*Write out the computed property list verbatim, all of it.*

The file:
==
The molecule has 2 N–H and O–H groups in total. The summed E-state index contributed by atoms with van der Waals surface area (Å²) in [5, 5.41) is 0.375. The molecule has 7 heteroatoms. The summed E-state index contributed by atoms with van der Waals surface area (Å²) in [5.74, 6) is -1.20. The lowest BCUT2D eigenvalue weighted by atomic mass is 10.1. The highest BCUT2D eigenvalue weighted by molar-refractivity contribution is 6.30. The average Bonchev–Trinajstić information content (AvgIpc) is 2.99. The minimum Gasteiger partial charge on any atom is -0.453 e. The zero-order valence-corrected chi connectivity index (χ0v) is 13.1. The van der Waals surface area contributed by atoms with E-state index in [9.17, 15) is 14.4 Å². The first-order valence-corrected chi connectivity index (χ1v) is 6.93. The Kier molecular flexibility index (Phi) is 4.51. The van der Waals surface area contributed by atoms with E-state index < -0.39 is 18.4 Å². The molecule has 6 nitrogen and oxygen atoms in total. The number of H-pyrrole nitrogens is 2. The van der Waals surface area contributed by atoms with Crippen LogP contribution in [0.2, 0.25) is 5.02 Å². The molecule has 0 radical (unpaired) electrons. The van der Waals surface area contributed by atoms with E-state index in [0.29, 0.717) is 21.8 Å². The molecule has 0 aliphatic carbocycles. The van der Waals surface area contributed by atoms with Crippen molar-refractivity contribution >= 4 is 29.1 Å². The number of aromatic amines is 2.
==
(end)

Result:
The molecule has 2 N–H and O–H groups in total. The summed E-state index contributed by atoms with van der Waals surface area (Å²) in [5, 5.41) is 0.375. The molecule has 7 heteroatoms. The summed E-state index contributed by atoms with van der Waals surface area (Å²) in [5.74, 6) is -1.20. The lowest BCUT2D eigenvalue weighted by atomic mass is 10.1. The highest BCUT2D eigenvalue weighted by molar-refractivity contribution is 6.30. The average Bonchev–Trinajstić information content (AvgIpc) is 2.99. The minimum Gasteiger partial charge on any atom is -0.453 e. The zero-order valence-corrected chi connectivity index (χ0v) is 13.1. The van der Waals surface area contributed by atoms with E-state index in [9.17, 15) is 14.4 Å². The first-order valence-corrected chi connectivity index (χ1v) is 6.93. The Kier molecular flexibility index (Phi) is 4.51. The van der Waals surface area contributed by atoms with E-state index < -0.39 is 18.4 Å². The molecule has 6 nitrogen and oxygen atoms in total. The number of H-pyrrole nitrogens is 2. The van der Waals surface area contributed by atoms with Crippen LogP contribution in [0.2, 0.25) is 5.02 Å². The molecule has 0 radical (unpaired) electrons. The van der Waals surface area contributed by atoms with E-state index in [0.29, 0.717) is 21.8 Å². The molecule has 0 aliphatic carbocycles. The van der Waals surface area contributed by atoms with Crippen molar-refractivity contribution >= 4 is 29.1 Å². The number of aromatic amines is 2.